Amberley Publishing - Transport, Military, Local and General History

Secret Wrexham by John Idris Jones

John 'Iron Mad' Wilkinson (1728-1808). (Secret Wrexham, Amberley Publishing)

I have already done Secret Chester and found this new work Secret Wrexham is nothing like it, it’s like chalk and cheese. Chester, as we all know, is charm personified. You go back to the Romans, who set its street pattern, and historically it was rich with traders and merchants who occupied its varied locations in the town’s streets, marked by ‘the rows’, making it an unique feature.

The town of Wrexham has no such rich history. It came alive with the Industrial Revolution; before that, it was a small town with markets; rural and not industrial. The river Clywedog ran through it, and supplied water to the new factories, and to leather works. John ‘Iron Mad’ Wilkinson was the main man who was involved in the industrial works of Wrexham. Buried in an iron coffin, they say. Coal came out of the ground in some 26 sites; some of the pits were huge; four had shafts descending some 2,000 feet. So the miners needed accommodation; Ruabon and particularly Rhos had rows of dwellings where families crowded-in.  In the present economy, some of these sell for a low price. So coal transformed the town of Wrexham. Then iron-ore was mined as well, and the iron-and-steel industry prospered. They say that cannons were created here for the wars 1780-1815. The small town, in a hundred years, was transformed into an industrial hub.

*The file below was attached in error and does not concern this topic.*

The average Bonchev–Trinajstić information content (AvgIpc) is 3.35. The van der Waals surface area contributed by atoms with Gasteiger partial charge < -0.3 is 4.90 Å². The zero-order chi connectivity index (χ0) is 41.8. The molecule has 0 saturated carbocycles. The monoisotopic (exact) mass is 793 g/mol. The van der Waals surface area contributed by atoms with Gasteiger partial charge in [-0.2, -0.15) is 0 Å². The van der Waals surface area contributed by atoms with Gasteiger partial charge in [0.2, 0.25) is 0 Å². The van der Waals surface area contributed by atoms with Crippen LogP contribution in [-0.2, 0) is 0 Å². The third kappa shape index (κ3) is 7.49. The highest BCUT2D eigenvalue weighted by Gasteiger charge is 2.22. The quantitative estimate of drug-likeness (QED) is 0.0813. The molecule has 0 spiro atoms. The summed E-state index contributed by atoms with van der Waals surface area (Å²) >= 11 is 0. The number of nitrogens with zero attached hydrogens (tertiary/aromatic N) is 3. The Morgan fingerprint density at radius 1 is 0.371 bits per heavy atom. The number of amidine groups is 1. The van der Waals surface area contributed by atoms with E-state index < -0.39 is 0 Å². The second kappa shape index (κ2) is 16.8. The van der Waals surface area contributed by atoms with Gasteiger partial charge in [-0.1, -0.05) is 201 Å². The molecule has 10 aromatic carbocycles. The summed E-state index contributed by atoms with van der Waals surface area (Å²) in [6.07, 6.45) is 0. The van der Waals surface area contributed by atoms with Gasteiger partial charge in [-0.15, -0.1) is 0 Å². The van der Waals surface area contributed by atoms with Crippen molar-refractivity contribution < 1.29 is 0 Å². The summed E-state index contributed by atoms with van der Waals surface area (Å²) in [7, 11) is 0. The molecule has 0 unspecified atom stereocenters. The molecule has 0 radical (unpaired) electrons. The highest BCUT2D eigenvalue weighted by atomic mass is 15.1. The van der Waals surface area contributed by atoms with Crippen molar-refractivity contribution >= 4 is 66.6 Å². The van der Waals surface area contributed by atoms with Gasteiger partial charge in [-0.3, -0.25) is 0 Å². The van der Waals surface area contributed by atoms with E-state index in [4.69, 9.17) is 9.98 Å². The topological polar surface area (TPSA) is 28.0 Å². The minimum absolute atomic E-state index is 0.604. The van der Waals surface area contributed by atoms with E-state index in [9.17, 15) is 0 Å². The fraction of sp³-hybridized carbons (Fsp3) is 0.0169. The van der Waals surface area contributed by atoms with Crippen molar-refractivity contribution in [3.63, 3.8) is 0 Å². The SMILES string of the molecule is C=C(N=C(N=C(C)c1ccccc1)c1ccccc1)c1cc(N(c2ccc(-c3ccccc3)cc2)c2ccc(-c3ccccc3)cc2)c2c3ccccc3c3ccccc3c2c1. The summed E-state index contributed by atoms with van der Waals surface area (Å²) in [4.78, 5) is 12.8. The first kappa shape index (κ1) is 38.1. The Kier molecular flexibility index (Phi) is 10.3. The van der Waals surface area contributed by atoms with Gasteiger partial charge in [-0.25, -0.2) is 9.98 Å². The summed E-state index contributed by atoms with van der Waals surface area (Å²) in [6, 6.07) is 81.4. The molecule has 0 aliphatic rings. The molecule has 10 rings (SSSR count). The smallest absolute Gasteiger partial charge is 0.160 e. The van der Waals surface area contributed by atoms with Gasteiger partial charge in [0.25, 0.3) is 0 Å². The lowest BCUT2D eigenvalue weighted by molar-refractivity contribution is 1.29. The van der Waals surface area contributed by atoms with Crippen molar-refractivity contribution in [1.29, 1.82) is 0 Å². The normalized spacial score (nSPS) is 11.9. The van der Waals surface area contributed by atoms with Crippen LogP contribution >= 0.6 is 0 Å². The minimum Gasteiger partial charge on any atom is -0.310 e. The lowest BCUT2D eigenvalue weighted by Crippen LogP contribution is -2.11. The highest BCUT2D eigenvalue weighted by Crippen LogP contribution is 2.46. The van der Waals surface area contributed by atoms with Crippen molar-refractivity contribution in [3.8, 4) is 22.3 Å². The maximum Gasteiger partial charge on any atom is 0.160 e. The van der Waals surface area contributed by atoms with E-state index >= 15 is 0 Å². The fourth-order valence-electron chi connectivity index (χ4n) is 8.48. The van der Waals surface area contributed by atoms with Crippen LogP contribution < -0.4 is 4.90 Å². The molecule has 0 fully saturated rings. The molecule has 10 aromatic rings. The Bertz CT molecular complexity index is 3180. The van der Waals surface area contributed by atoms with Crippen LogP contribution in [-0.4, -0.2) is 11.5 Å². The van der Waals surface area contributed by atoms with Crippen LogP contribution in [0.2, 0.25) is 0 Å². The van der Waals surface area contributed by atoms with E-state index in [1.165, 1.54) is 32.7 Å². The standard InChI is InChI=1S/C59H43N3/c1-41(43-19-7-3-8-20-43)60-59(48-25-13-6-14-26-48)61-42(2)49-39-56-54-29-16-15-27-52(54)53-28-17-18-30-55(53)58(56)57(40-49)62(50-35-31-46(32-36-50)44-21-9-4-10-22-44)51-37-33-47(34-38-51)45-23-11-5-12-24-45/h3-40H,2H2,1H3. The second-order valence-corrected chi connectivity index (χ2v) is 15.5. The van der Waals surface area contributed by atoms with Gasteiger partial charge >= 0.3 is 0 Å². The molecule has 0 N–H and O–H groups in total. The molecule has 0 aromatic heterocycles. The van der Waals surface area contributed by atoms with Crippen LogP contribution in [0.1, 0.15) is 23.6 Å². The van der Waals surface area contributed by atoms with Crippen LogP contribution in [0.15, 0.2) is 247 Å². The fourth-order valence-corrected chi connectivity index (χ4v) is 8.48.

Bersham colliery. (Secret Wrexham, Amberley Publishing)

The strange thing is that ‘Wrexham’ is in two parts.  Firstly there is the town, of some 60,000 folk. Then there is the rest of Wrexham County Borough, which actually has a bigger population.  In Minera there used to be lead works, very bad for your health. In a short walk, out of the town, you enter rich farmland. The most charismatic is the Ceiriog Valley, some 13 miles of it, the road turning and twisting as it follows the trout-rich River Ceiriog.

Pontcysyllte has the astonishing aqueduct, designed by Telford; it is 336 yards long, a width of four yards and a height of 126 feet. It is still in fine working order, despite its origin in being completed in 1805:  narrow-boats cross it frequently. There are three other spectacular bridges on this part of the Dee.

 

 

Pontcysyllte Aqueduct. (Secret Wrexham, Amberley Publishing)

The man who gave his name to Yale University, USA, Elihu Yale, lived in Wrexham; he is buried in the local church.

Offa’s Dyke runs through the area; built in the late eighth century, to keep the Welsh in order!

The village of Marford has peculiar architecture; echoes of children’s stories in its pointed-top windows and doors.

Erbistock has a popular pub/restaurant on the bank of the Dee.  Overton in 1292 received a charter from King Edward 1st. Hanmer, close to the English border, is where Lorna Sage grew up.  She is famous for her book ‘Bad Blood’.

So, here is a lot to cover; much variety; from the industrial to the agrarian. My book is full of my photographs of Wrexham and I hope I have done justice to an area that is much more than a centre of industry.

John Idris Jones' new book Secret Wrexham is available for purchase now.